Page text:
Could the government be about to sabotage its own attempts to achieve a more socially diverse entry to top universities?
Some universities think so. The culprit: the proposed new A* grade which comes in with the reformed A-levels from this September.
The warning comes from the 1994 Group, which represents universities like Durham, Exeter, Warwick and York.
In a report into the impact of school qualification reforms on university admissions, the 1994 Group warns that the A* "could retard efforts to make the undergraduate population in research-intensive universities more socially inclusive".
Why so? After all, the A* grade is being introduced largely in response to complaints from universities who find it difficult to distinguish between candidates who present themselves with a clutch of A grades at A-level.
The current proposal is that the new A* grade would be awarded to those getting marks of 90% or more in at least two of their A2 units.
Around 26,000 A-level candidates currently achieve 3 grade As. It is estimated that under the new system a much smaller number, around 3,000, will gain three A*s, with around 11,000 gaining two A*s.
So the A* will achieve one desired effect: it will narrow the pool of candidates with the very top grades. This will make it easier for elite universities to discriminate between applicants.
However it may also suggest to some candidates that they have no chance at the most selective universities if they have not achieved a string of A*s. They may think they have even less chance of getting in than under the current system and so decide not even to apply.
This does not matter if you accept that A-level performance is the only factor that matters in university admissions. Yet many believe this is not the case.
Will top universities take more pupils from private schools?
After all, we know that school and home background affect educational achievement and, quite rightly, universities wish to select applicants with the greatest potential as well as the best prior achievement.
And this is where a potentially difficult issue arises: the best A-level grades already go disproportionately to those from independent schools. Will that difference be magnified by the A*?
In evidence to the Commons Schools Select Committee, the chairman of the 1994 group - Professor Steve Smith, the Vice-Chancellor of Exeter University - raised the concern that some schools will be more likely to coach students for the A*.
He suggested, for example, that further education colleges may not have the same level of staff or facilities to prepare candidates for the particular approach that will be needed to turn an A grade into an A*.
Professor Smith asked MPs: "which schools do you think might decide it is their job to coach people to make sure that they get the A*?"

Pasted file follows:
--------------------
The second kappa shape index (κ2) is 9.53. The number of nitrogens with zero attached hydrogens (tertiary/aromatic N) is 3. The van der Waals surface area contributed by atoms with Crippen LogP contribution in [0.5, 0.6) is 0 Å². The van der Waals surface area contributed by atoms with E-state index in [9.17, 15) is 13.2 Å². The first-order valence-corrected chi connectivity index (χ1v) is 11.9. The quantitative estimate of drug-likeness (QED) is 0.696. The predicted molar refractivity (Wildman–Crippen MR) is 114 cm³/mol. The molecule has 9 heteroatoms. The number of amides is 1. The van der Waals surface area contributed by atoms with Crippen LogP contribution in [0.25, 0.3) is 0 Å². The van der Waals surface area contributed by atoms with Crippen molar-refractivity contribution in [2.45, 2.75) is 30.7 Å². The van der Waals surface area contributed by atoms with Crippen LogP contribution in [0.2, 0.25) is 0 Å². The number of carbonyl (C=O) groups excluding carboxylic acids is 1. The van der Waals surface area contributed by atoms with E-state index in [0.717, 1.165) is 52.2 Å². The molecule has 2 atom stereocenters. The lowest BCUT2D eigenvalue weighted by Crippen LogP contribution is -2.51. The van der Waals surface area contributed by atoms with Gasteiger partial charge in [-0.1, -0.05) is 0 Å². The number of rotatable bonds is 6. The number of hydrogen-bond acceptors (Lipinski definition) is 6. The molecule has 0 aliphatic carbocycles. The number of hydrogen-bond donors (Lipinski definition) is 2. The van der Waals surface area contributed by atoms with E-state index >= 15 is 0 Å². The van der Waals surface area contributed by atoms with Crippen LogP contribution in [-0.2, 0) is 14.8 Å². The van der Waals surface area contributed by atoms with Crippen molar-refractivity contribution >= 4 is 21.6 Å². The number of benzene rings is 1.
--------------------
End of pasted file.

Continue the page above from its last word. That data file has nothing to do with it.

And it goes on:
The implication is that selective schools, both state grammar and independent schools, are more likely to target the A* because they have a higher proportion of very able pupils and because they see achieving high levels of entry to elite universities as a core part of what they do.
But what about the very bright student at a lower-achieving comprehensive or FE college? Without focused tuition, they may still make the cut when the discriminator is determined by A grades but will they still make it at A*?
Professor Smith told MPs that it would be "a very unfortunate outcome" if in a few years universities are saying "Oh gosh, a lot of the A*s have gone to the independent school sector".
Well, is there any evidence for this? The government has done some statistical modelling of the possible effects of the A* based on last summer's results.
It estimates that 3,050 candidates would have achieved three grade A*s. Of these 1,150 (almost 39%) would have come from independent schools.
This is a higher proportion than the percentage of independent school pupils achieving grade three As at present (just over 34%), suggesting there is a risk that the A* could lead to even greater domination by the independent schools of admissions to top universities.
In view of the difficulty the elite universities already face in achieving wider participation, this could set back the government's wider participation agenda.
As the Sutton Trust has shown, access to the top universities is already heavily skewed towards a very small number of highly selective, and mostly fee-charging, schools. The decision to go ahead with the A* grade is now past the point of return. It was for reasons like this that certain recent Secretaries of State for Education resisted the introduction of the A*.
The government may wish to undertake further modelling of the A*. For example, there is still some debate over whether it should be awarded simply on the arithmetical basis of those getting 90% or better or whether it should be based on the qualitative judgement of examiners.
The latter approach would be more subjective but it may do more to identify candidates who are really operating at a higher intellectual level. This approach might possibly be less susceptible to extra coaching by schools.
Time is running out for a decision on this. But it could be worth investigating before the government finds that its A-level reforms have shot a gaping hole in their widening participation policy.
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